Saturday, April 30, 2005

Free Computer Security -- FireFox

I have a lot of ranting to catch up on. But I just read John Moran's FireFox recommendation, and I had to concur. We'll somehow manage to work it into this Free Computer Security series.

Yes FireFox certainly is free. And it provides security in the same sense that a Volvo provides safety. Driving (or riding in) an automobile is not safe. But if you have to do it, do it in a Volvo. Similarly, browsing the World Wide Web is not safe. But if you have to browse the Web, FireFox is a good choice.

FireFox may not be completely invulnerable to exploits. Just read the FireFox 1.x bulletins at Secunia to see. But at least it's not tightly integrated into the Windows OS as Internet Explorer, the Yugo of browsers, is. That means Spyware is less likely to take root and germinate.

FireFox's ability to suppress unrequested popup windows means you don't need a separate popup blocker program.

Many exploits involve tricking users into thinking they're on a site other than the malicious site they're actually on. So the SpoofStick extension was created to address this. SpoofStick displays the domain name of the website at the top of the browser window in bold, green letters. (The font color and size are configurable.) This makes it easier to tell if you've been redirected.

But remember, the safest computer is one that's not connected to the Internet[1]. If your tolerance for risk is very low, you'll not have a modem or NIC in your box.

On the usability side of things, I happen to prefer FireFox's tabbed browser concept. If you've always used Internet Explorer, tabbed browsing might take some getting used to. Here's how it works. Instead of having one button on the TaskBar for each open web page, there's just one button on the TaskBar for the main browser window. If you have multiple web pages open, you select the one you want by clicking the appropriate tab or cycling through them with Ctrl-Tab. Microsoft Excel can be configured to work this way. Microsoft calls this Multiple Document Interface, or MDI. I call it cool. (Just one thing. To make Ctrl-Tab switch to the most-recently used tab rather than the next tab, install the LastTab extension.)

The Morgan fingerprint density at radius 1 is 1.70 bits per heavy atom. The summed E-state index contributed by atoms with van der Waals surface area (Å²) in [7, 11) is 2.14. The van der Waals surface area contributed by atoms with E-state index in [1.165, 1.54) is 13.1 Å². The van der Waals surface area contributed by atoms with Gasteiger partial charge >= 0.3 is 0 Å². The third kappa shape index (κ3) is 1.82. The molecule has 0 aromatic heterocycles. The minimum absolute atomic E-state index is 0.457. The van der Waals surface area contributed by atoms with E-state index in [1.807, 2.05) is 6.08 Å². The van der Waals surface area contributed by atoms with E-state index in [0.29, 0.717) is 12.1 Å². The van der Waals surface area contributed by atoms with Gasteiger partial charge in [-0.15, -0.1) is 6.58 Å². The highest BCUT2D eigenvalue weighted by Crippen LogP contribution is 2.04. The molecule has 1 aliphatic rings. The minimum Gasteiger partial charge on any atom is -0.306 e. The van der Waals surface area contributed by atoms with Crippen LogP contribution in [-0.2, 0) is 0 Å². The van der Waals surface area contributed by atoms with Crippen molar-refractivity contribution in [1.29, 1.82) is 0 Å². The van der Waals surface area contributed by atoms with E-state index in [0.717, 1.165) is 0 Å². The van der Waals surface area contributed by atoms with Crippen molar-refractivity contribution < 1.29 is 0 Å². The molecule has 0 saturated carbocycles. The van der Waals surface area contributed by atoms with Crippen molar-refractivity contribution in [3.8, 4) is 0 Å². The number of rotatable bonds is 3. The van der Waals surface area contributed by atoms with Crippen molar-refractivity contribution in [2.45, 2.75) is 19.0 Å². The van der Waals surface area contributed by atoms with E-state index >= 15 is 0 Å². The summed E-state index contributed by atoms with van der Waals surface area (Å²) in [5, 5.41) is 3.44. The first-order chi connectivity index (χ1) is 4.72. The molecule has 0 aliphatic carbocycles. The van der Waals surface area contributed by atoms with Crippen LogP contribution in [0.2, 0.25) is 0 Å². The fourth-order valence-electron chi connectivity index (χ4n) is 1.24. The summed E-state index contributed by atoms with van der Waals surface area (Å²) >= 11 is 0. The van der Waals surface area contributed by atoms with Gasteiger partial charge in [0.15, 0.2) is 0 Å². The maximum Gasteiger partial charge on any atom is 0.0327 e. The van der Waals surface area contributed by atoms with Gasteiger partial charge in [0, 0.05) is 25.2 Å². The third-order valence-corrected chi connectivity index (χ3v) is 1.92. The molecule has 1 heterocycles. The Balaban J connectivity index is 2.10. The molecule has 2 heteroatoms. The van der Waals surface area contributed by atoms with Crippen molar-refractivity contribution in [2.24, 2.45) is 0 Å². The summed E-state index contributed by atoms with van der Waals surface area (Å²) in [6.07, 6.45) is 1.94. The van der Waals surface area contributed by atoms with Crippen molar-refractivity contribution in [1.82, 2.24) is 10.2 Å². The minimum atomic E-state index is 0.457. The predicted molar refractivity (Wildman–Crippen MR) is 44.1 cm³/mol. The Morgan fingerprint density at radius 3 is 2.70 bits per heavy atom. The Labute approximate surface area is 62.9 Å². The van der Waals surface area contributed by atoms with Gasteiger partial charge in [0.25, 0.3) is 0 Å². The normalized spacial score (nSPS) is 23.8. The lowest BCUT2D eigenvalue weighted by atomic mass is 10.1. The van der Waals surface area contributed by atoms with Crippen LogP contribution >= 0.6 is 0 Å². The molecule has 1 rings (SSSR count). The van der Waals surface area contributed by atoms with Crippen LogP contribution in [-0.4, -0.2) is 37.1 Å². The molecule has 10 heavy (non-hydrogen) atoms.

Give it a try!

[1] Actually, the safest computer is the one that's never turned on.


Tirsden Frozenrayn said...

Yeah, several people have recommended FireFox. Unfortunately I'm an IE junkie. I code websites for IE. The irony is, as I type this, I'm actually using Netscape. I've gotten so sick of IE's miserable inability to properly cache images that I use Netscape to view my LiveJournal and other such pages that I know I'm going to be reloading a lot.

If I get inspired, I might try FireFox... dunno, I don't have problems with IE, just my darn kid sister and her amazing talent for finding bad sites with spyware and viruses. *sigh*

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